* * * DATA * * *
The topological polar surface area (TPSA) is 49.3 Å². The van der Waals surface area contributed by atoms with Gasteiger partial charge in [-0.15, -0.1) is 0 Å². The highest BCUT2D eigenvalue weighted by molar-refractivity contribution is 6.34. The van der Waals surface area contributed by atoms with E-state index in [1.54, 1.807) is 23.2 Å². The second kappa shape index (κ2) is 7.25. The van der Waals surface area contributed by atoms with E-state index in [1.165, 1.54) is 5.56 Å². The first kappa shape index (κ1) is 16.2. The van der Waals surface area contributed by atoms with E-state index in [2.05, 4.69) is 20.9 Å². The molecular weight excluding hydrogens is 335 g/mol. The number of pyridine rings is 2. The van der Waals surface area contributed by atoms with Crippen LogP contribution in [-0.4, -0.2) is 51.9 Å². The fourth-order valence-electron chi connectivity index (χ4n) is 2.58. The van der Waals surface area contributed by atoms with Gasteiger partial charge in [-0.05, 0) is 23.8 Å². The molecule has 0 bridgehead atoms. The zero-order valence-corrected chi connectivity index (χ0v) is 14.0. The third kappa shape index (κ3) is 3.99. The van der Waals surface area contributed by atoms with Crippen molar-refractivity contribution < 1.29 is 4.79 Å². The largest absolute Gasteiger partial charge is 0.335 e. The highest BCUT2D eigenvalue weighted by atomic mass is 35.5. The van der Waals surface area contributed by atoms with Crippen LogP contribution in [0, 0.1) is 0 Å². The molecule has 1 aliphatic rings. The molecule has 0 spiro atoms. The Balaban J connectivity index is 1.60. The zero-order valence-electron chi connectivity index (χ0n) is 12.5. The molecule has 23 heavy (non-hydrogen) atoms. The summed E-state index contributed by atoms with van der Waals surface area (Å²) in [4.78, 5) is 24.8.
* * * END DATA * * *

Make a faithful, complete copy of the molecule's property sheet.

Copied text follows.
The topological polar surface area (TPSA) is 49.3 Å². The van der Waals surface area contributed by atoms with Gasteiger partial charge in [-0.15, -0.1) is 0 Å². The highest BCUT2D eigenvalue weighted by molar-refractivity contribution is 6.34. The van der Waals surface area contributed by atoms with E-state index in [1.54, 1.807) is 23.2 Å². The second kappa shape index (κ2) is 7.25. The van der Waals surface area contributed by atoms with E-state index in [1.165, 1.54) is 5.56 Å². The first kappa shape index (κ1) is 16.2. The van der Waals surface area contributed by atoms with E-state index in [2.05, 4.69) is 20.9 Å². The molecular weight excluding hydrogens is 335 g/mol. The number of pyridine rings is 2. The van der Waals surface area contributed by atoms with Crippen LogP contribution in [-0.4, -0.2) is 51.9 Å². The fourth-order valence-electron chi connectivity index (χ4n) is 2.58. The van der Waals surface area contributed by atoms with Gasteiger partial charge in [-0.05, 0) is 23.8 Å². The molecule has 0 bridgehead atoms. The zero-order valence-corrected chi connectivity index (χ0v) is 14.0. The third kappa shape index (κ3) is 3.99. The van der Waals surface area contributed by atoms with Crippen molar-refractivity contribution < 1.29 is 4.79 Å². The largest absolute Gasteiger partial charge is 0.335 e. The highest BCUT2D eigenvalue weighted by atomic mass is 35.5. The van der Waals surface area contributed by atoms with Crippen LogP contribution in [0, 0.1) is 0 Å². The molecule has 1 aliphatic rings. The molecule has 0 spiro atoms. The Balaban J connectivity index is 1.60. The zero-order valence-electron chi connectivity index (χ0n) is 12.5. The molecule has 23 heavy (non-hydrogen) atoms. The summed E-state index contributed by atoms with van der Waals surface area (Å²) in [4.78, 5) is 24.8.